Accountability = Love
“Love is loyalty, love is teamwork, love respects the dignity of the individual.” – Vince Lombardi, former NFL coach for whom the Super Bowl trophy was named after.
The former Green Bay Packers coach was not only correct in theory, but also in practice.
Lombardi knew all about the power of love. He loved his players and worked hard to make sure they were victorious. He once said, “They may not love you at the time, but they will later.” Even years after leaving the team, Bart Starr, Packers quarterback from 1956 to 1971, can recall what Lombardi said at his very first team meeting: “Gentlemen, we’re going to relentlessly chase perfection.”
Human Needs Don’t Change on the Clock
Lombardi’s respect for his players brought out the best in his team. He understood that most humans, even big burly football players, have two desires in common: to love and be loved.
We’re ok with this in everyday life. We love our families, we love our homes, we love movies, we love our sports teams. However, something weird happens when we walk through our office doors: the thought of love disappears.
We do desire it at work, though. Leaders want their employees to love working for them, or at least love exceeding their goals. If you’re going to see the love in your employees, then you need to step into something of a parental role. Research published in Parenting Science shows that “The authoritative parenting style is an approach to child-rearing that combines warmth, sensitivity, and the setting of limits. Parents use positive reinforcement and reasoning to guide children.” This is precisely what it means to be a leader for your team.
Commitment and Working Through Discomfort
Love is about commitment. When you think about it, they go hand in hand. There’s a misconception that showing love or vulnerability makes us soft, and when you let your guard down, people will support you. Showing your humanity gives others permission to as well. When I began doing this, my employees hopped right on board. They knew that I loved them, and in turn, I knew they wouldn’t let me down. If you want to see an improvement at work, you need to commit to it, which means enacting love.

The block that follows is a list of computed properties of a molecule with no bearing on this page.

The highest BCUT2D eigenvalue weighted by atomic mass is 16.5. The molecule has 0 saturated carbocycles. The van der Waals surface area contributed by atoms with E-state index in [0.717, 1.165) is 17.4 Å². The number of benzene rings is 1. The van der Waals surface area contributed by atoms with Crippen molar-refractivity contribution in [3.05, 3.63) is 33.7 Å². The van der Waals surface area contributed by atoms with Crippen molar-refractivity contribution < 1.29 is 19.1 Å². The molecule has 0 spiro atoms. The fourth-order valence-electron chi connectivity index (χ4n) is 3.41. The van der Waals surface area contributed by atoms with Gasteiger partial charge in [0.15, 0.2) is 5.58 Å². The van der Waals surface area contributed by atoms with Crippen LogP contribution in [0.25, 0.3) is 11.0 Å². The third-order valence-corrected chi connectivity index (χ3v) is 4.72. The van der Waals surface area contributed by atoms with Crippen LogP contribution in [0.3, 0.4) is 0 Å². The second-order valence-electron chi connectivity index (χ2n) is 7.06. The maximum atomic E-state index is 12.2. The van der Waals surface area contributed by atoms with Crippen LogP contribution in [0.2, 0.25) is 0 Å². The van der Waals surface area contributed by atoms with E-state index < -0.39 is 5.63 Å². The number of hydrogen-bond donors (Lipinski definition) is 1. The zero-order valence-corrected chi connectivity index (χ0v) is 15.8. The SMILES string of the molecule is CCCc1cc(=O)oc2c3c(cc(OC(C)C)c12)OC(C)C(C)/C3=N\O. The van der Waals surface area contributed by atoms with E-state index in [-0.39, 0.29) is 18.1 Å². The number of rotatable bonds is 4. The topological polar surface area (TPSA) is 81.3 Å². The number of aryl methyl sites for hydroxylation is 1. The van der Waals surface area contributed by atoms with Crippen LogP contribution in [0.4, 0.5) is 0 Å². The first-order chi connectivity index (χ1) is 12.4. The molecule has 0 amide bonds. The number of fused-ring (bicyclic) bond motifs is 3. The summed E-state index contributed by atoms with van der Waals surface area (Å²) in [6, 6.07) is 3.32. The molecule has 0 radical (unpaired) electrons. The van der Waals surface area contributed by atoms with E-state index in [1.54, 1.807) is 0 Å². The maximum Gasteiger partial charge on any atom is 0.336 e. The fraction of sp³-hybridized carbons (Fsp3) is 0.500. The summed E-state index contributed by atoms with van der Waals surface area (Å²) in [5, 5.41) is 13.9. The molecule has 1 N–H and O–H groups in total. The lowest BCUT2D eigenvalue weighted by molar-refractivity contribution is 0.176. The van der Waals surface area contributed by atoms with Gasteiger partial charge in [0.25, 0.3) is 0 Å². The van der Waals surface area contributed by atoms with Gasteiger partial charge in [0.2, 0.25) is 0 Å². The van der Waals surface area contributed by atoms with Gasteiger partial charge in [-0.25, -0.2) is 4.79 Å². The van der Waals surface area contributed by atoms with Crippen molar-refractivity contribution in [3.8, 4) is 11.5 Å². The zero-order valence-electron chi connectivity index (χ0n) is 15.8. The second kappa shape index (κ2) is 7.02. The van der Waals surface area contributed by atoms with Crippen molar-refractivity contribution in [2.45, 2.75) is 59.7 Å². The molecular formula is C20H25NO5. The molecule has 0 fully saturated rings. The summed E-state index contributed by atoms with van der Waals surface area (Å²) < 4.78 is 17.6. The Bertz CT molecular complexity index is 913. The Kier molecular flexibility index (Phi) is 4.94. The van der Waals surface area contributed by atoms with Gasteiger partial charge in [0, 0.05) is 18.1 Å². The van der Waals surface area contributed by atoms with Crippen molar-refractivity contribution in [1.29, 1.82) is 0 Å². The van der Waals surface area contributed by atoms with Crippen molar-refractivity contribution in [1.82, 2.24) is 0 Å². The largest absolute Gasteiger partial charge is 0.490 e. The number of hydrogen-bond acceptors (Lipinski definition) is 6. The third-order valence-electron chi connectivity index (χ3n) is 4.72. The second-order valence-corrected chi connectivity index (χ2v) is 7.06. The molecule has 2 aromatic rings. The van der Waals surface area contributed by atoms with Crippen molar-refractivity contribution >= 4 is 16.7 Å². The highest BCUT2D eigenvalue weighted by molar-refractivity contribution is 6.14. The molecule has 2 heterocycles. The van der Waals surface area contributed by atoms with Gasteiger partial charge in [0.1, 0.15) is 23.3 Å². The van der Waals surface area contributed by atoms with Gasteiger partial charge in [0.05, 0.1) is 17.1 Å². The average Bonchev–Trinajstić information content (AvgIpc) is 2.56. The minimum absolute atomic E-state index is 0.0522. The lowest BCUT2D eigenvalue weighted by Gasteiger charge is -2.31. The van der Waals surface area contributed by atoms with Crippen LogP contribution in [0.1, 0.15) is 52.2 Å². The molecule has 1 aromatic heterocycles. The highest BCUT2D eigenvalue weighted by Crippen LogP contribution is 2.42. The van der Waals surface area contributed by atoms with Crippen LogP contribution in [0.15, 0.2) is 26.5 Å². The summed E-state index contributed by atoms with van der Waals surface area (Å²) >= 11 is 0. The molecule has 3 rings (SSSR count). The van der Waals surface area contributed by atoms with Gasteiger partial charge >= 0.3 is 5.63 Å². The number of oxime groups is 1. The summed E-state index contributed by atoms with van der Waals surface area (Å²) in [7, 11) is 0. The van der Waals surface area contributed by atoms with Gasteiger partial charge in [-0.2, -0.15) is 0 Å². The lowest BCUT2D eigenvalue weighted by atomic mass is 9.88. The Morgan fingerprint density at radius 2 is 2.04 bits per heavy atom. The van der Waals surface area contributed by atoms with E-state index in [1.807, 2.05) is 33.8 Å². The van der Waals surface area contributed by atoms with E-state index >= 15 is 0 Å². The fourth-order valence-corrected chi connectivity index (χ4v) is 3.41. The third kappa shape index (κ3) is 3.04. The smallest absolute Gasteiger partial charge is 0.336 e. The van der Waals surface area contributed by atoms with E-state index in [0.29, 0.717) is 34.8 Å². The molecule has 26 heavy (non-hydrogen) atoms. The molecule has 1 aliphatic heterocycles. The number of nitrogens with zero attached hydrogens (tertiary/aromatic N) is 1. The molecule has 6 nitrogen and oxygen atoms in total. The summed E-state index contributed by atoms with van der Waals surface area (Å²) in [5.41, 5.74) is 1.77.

Using the Four “L” Word at Work
Embracing love and accountability is vital. So my question to you is, are you comfortable telling people that you love them, or is it a challenge? For some, even just praising or thanking others is a struggle. If you relate to that, it’s ok! It’s natural.
I encourage you to get uncomfortable and practice showing your feelings. It’s easy, and you can start by using the term to show gratitude. For example: “I love how you helped that customer” or “I love your commitment to our team.”
If this whole idea makes you want to jump ship, consider your past efforts in fixing workplace problems. It’s time for a new approach, one that is rooted in love.
“Commitment is at the core of successful entrepreneurial ventures and remains paramount in every meaningful personal relationship. If you want to be a leader and make a deep impact on the world, a great start is with Balanced Accountability. This book will give you the tools to lead your team and create a high performing culture. Hernani shares his touching and insightful story while shedding light on real-world business challenges.”
—Mark Haney, Founder of Haney Business Ventures, Mark Haney Radio Show and Allegiant Giving Charitable Organization which Invests in Combat Wounded Veterans.